UK supports Nigeria’s agriculture against climate change

The United Kingdom (UK) pledges support to enhance Nigeria’s agriculture sector’s resilience to climate change

It also promises to assist more than four million people develop better farming practices and reduce harmful carbon emissions.

In a statement signed by Senior Communications & Public Diplomacy Officer, British High Commission, Atinuke Akande-Alegbe, the Foreign Secretary pledged support to make Nigeria’s agriculture sector more resilient to climate change on a visit to Nigeria. The statement highlighted funding from the UK will help more than four million people develop better farming practices and reduce harmful carbon emissions.

James Cleverly’s trip to Nigeria is part of a three-country visit to Africa for future-focussed, mutually-beneficial partnerships.

According to the secretary, “Nigeria has a booming population and the largest economy in Africa – there is huge potential for an even closer partnership between UK-and Nigerian businesses which will be of mutual benefit to both countries… more than two-thirds of Nigeria’s population depends on agriculture for employment. This new funding will help boost the Nigerian agricultural sector’s productivity and resilience to the impacts of climate change, transforming Nigerian critical agriculture and food systems for the benefit of people, climate, and nature. UK support will help to develop heat and flood-tolerant crops and increase soil fertility. The new support will help grow the UK’s economy by alleviating some of the agricultural trade barriers to UK imports.”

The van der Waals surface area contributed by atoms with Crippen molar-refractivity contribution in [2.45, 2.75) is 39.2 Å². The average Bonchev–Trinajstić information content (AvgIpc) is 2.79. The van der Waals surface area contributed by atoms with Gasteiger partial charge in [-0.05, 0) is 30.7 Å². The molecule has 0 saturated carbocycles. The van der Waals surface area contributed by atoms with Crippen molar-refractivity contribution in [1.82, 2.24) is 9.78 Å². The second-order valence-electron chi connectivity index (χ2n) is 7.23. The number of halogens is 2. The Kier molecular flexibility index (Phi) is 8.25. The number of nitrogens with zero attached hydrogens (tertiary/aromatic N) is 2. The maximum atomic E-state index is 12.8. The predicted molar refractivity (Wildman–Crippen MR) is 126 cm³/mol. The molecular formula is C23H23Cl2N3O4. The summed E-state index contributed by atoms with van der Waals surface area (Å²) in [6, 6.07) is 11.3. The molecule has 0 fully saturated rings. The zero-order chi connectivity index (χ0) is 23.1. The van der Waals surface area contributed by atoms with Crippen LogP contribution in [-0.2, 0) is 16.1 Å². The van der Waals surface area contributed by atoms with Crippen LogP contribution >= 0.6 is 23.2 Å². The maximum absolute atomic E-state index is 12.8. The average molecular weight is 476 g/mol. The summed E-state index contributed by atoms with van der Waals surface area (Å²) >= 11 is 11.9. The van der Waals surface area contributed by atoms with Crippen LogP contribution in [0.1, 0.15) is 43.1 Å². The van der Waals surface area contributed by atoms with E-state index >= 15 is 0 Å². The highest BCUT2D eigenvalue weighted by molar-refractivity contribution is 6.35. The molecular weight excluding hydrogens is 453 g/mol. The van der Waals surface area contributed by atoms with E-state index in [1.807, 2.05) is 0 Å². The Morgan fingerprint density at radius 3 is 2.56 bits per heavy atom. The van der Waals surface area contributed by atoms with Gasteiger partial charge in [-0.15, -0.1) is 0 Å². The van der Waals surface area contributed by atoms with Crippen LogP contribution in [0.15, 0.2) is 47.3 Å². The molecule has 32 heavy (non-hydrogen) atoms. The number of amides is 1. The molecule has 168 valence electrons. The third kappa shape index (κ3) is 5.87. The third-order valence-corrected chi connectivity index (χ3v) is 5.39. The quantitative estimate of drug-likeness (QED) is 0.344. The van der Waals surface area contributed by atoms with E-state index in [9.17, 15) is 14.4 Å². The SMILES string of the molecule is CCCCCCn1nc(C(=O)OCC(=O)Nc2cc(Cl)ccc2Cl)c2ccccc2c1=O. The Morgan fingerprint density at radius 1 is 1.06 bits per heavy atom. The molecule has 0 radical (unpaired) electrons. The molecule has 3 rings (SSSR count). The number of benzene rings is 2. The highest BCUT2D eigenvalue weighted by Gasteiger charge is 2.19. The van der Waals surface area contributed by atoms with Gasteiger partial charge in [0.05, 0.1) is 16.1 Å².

In partnership with finance firm InfraCredit, a £10 million UK-backed facility in Nigeria has been set to unlock funding for sustainable and climate-friendly infrastructure development projects – such as providing renewable energy services to homes in urban areas, as well as green housing.

“Today, in Abuja he will announce a £55 million Propcom+ contract, a UK International Climate Finance program which aims to support the transformation of Nigeria’s rural economy, and a £2.89 million grant, will support more than four million people across Nigeria to adopt and scale up sustainable agricultural practices. This includes improving the health of animals, making crops more resilient, and introducing cleaner cooking practices. This in turn will help increase productivity, capacity, and resilience among small-scale farmers and rural communities across Nigeria while reducing carbon emissions and protecting natural ecosystems.”

The Foreign Secretary also plans to visit the UN Humanitarian Air Service center in Abuja where he will hear how over £38 million of UK funding has helped vulnerable communities in the North-East of Nigeria, where over four million people are facing food insecurity, and two million children under five are acutely malnourished in Borno, Adamawa and Yobe States.

The Foreign Secretary will meet Nigerian President Bola Ahmed Tinubu and National Security Advisor Mallam Nuhu Ribadu to discuss the UK-Nigeria partnership and key common priorities on bilateral trade and investment, economic development, regional issues, and strengthened security cooperation.

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